8 Essential ingredients of a high growth mindset

The issue of what constitutes a high growth entrepreneurial mindset is one that has fascinated me for years. We saw in yesterday’s press that 50% of new start ups fail within five years, a recent report from leading accountants MazarsHow to be a stand out SME – showed that very few SMEs grow beyond the micro stage (10 staff). Across Europe, 92% of companies have fewer than 10 employees. Surely not all of these entrepreneurs fail to have a business model that lacks the potential to scale – there must be other issues that lead to what is almost a shopkeeper mentality. My frustration is that I see day in day out companies with massive potential, however the founders often fail to recognise that, with more motivation, much greater value could be created for themselves stakeholders and their family’s. So what holds them back? It’s their pedestrian mindset – If they only had more fire in their belly!

Whilst I would never encourage a business owner to go for growth, if they genuinely did not want it, my experience is that many do want to achieve more – I would say its more than 70% do. My conclusion is the wrong state of mind holds too many entrepreneurs back from greater thingstheir mindset is not tuned into the reality of what it takes to grow. Having a great business idea and tight control over key functions and processes is only part of the success equation. It’s also about having a high performing mental attitude. Mindset is a hugely complex area with many constituent parts. Here is my simple view on the top 8 ingredients that deliver a high growth, high performance mindset:

Desire and intention – every action flows from genuine desire and personal intention. I want to grow my business is easy to say but hard to do. Desire is observed when entrepreneurs practice the 20% thinking and 80% doing rule. Growth entrepreneurs talk about what they have done not what they are going to do. Strong personal intentions create a performance culture mindset and go the extra mile mentality.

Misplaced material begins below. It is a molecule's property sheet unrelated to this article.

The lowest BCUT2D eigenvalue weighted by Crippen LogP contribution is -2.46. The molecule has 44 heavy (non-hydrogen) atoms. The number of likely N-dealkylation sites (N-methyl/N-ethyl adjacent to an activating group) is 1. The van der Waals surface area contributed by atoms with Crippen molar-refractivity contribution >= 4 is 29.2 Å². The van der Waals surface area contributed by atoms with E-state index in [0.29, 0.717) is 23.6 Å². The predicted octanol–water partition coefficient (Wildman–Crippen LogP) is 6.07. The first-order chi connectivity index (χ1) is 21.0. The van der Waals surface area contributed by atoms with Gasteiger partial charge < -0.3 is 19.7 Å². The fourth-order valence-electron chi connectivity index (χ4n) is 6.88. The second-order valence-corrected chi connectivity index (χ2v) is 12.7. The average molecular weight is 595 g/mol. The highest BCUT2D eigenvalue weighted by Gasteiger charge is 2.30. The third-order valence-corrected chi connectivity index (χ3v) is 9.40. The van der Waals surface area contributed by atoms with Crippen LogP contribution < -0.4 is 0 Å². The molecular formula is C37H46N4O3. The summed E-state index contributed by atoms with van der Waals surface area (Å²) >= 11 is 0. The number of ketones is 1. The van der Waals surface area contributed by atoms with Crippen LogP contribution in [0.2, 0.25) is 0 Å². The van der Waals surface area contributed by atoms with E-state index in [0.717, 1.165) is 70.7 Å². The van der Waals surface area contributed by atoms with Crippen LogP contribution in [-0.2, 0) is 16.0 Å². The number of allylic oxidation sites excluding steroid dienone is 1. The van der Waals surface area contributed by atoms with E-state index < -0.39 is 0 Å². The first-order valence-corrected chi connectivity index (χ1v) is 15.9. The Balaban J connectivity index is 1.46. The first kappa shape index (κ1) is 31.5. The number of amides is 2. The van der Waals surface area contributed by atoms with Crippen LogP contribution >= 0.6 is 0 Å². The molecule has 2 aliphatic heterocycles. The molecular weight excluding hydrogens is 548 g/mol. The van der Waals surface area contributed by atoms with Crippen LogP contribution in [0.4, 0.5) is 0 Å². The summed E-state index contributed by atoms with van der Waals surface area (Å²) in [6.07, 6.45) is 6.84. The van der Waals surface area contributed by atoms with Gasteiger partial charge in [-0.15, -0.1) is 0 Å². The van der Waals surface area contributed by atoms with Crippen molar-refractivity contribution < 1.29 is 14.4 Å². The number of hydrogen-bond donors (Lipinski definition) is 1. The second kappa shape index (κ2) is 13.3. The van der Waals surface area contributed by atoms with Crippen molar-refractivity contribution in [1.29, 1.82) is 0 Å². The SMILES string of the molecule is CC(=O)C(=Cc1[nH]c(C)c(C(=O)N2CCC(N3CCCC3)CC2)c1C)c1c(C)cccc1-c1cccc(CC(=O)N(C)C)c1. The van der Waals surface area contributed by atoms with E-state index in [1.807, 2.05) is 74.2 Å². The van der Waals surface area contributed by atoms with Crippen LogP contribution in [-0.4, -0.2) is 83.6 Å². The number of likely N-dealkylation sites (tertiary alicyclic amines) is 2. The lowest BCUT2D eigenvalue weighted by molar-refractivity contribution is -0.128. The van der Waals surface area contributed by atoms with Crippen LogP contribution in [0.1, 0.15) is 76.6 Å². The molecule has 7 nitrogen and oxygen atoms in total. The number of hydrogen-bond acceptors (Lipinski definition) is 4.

Sell, Sell, Sell – every successful entrepreneur knows that without a sale, there is no business, period. Thomas Edison, said I don’t invent anything I can’t sell, how true. I am constantly amazed at how many businesses are started on the basis of an idea with no attention paid to customers or does anyone want to buy this? Selling is not a dirty word; great entrepreneurs are great sales people – get comfortable with it!

Mental resilience – an ability to cope with the random nature of business supported by an ability to get back up when the chips are down is one of the most defining traits of a winner’s mindset.

Self-awareness –there is no way one person can do it all, winners create an effective team and call on the support of others. The inability of a founder/entrepreneur to recognise their own failings will inevitably lead to slow growth. Better decisions are made when entrepreneurs actively encourage trusted team members to contribute and to input to debate. Accelerated growth only happens when the founder starts to let go of parts of the business.

Creativity – the invisible force that drives innovation and ultimately creates a fantastic culture – it also underpins a positive memorable customer experience. Great entrepreneurs have an ability to embrace ambiguity, they are curious, they experiment with new ideas, and they take action. New sales ultimately result.

Self- belief – If you believe you can, you can, if you believe you cant then you’re correct. A belief in ones ability is a good starting point for any growth entrepreneur. Growing a business can be very tough, along the ways critics emerge who drain enthusiasm and energy. Successful entrepreneurs have an ability to close off to negative energy. Very often in a growth business such negativity emerges from the market place and scarily from staff. BYC – Believe You Can.

Clarity – don’t be surprised if you don’t end up at your destination if you don’t know where you are going. Successful entrepreneurs have a vision of what they want to achieve in the marketplace – revenue, profit, market and customers and business model.

Higher purpose – a desire to change a market place, solve a burning issue or address an unfulfilled need is a massive motivator for many entrepreneurs. Higher purpose provides a reason for getting out of bed in the morning. Without a reason, business becomes mundane, passion disappears and people disengage. Personal and business performance suffers. A clearly defined higher purpose and reason instills a desire to serve.

There are many other components but being aware of the above is a great starting point. Create foundations for growth by getting your head.

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